I’m not saying that women don’t deal with issues of inequality. There are still jobs it’s hard for women to get, pay disparities, and general sexist attitudes that still exist in the world. But sometimes it seems it’s easier for women to break into the man’s world and be hailed a revolutionary than it is for the reverse. While we’re so busy trying to show the world we can be just as strong, capable, and badass as men, we overlook the fact that men aren’t as easily allowed to be sweet, loving, and nurturing as women. For both men and women, acts of masculinity are much more easily accepted than those deemed more feminine. Even at times for a woman, we’re seen as weak for being girly, no wonder all the heroines today are more Black Widow than Cinderella. But that’s a discussion for another day.

Now I’ve served in the Air Force as a mechanic, and what do most people say to hearing that? “Thank you for serving.” I was a girl who did a manly job, no problem. After getting out and getting a degree, I had trouble finding a job, and when folks asked me what I did I just said stay-at-home. Some would ask if I had kids, and upon hearing that I didn’t seemed simply envious I got to be home while my husband brought home the bacon. But while men going into the military doesn’t even get a second thought, a guy staying at home instead of working would simply be seen as lazy, and a man who decides to stay at home to take care of the kids is seen as unmanly, and worse the number of people who are sure men can’t care for children as well as women. Of course, I’ve already talked about that in Can Only Mommies Mommy? In either situation no one seemed bothered by my life choice, but for men it’s a whole other ballgame, and I’ve seen it before plenty of times. And it’s not just men being tough on other men, it’s women with the same expectations of how men should act.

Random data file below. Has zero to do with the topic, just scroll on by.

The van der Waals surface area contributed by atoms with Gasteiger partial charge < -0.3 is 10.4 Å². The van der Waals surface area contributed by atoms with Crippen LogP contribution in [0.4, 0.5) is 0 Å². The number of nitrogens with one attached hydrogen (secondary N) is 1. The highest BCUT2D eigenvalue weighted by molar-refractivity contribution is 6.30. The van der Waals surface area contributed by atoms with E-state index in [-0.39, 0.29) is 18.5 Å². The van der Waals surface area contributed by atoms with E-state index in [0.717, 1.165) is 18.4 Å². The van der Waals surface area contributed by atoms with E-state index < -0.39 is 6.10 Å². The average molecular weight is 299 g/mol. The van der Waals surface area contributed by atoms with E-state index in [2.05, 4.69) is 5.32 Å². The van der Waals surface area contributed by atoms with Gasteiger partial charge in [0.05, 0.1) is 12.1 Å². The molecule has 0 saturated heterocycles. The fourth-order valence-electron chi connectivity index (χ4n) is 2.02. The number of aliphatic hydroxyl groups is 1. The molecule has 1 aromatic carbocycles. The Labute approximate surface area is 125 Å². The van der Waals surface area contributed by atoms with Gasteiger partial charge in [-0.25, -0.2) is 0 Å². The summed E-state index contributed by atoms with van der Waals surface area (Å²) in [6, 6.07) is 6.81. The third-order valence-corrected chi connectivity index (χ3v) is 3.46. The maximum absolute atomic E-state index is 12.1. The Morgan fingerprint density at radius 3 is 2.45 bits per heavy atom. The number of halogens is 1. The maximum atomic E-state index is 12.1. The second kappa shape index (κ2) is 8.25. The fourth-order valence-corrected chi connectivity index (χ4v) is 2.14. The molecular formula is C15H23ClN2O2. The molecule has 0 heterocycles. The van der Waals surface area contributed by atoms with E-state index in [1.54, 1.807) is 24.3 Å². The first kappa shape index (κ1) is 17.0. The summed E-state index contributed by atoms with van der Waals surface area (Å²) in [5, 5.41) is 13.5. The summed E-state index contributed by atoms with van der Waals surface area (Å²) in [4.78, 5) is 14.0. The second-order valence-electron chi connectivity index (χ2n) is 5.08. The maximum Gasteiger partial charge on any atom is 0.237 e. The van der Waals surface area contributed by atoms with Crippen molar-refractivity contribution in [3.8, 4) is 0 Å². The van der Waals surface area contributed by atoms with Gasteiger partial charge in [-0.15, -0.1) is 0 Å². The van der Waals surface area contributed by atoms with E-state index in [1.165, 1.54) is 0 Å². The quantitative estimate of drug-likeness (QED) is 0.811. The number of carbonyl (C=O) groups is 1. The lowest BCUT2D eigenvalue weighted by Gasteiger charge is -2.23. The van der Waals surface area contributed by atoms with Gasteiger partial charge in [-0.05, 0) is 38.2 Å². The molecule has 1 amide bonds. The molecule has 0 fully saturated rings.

However, when it comes to kids sometimes it’s almost more obvious how we start at the beginning to force this confining issue on boys, and less so on girls. A little girl wants to play with GI Joe, well look at her not excepting those stereotypes placed on her by men. A little boy wants to play with Barbie, we need to stop that or he’s gonna turn out to be one of them gays.